I figured it may make sense to change this. Several weeks ago, I started trawling through the list of public CVE assignments, and then manually compiling a list of genuine, high-impact flaws in commonly used software. I tried to follow three basic principles:
For pragmatic reasons, I focused on problems where the nature of the vulnerability and the identity of the researcher is easy to ascertain. For this reason, I ended up rejecting entries such as CVE-2015-2132 or CVE-2015-3799.
I focused on widespread software - e.g., browsers, operating systems, network services - skipping many categories of niche enterprise products, Wordpress add-ons, and so on. Good examples of rejected entries in this category include CVE-2015-5406 and CVE-2015-5681.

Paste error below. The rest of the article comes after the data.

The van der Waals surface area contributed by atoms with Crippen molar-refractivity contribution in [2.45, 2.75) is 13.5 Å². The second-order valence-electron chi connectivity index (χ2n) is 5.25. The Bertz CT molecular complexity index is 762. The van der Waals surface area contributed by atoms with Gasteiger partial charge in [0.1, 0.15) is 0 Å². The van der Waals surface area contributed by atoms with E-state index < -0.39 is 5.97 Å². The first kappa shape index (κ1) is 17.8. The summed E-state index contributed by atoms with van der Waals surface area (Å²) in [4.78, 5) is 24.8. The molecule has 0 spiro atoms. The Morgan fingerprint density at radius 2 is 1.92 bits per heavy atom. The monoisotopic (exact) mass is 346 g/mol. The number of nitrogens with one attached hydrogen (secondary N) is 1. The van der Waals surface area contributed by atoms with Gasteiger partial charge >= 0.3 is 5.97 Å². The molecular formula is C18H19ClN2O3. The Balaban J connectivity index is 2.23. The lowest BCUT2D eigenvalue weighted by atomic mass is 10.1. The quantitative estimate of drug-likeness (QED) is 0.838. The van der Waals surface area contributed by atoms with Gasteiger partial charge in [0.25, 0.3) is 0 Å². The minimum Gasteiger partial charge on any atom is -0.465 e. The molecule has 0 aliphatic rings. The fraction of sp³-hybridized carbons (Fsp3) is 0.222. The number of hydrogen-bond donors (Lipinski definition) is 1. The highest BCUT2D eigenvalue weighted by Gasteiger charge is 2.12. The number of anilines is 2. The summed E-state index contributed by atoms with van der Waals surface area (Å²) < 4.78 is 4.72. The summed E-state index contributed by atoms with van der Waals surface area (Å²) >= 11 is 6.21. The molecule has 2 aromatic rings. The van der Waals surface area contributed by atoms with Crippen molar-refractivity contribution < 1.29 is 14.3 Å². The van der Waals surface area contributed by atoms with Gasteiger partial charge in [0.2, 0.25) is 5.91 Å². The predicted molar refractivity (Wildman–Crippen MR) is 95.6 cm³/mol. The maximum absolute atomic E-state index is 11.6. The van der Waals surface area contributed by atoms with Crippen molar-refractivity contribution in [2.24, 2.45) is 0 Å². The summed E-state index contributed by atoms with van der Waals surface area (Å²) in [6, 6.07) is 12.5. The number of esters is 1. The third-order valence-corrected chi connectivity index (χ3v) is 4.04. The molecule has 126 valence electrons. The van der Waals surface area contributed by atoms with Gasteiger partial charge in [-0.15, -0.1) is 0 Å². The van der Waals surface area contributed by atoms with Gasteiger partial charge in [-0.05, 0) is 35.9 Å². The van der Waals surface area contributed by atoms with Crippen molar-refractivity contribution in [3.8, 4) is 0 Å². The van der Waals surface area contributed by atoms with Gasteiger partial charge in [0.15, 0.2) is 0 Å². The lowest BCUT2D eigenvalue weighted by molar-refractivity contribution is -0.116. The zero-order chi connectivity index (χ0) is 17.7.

I skipped issues that appeared to be low impact, or where the credibility of the report seemed unclear. One example of a rejected submission is CVE-2015-4173.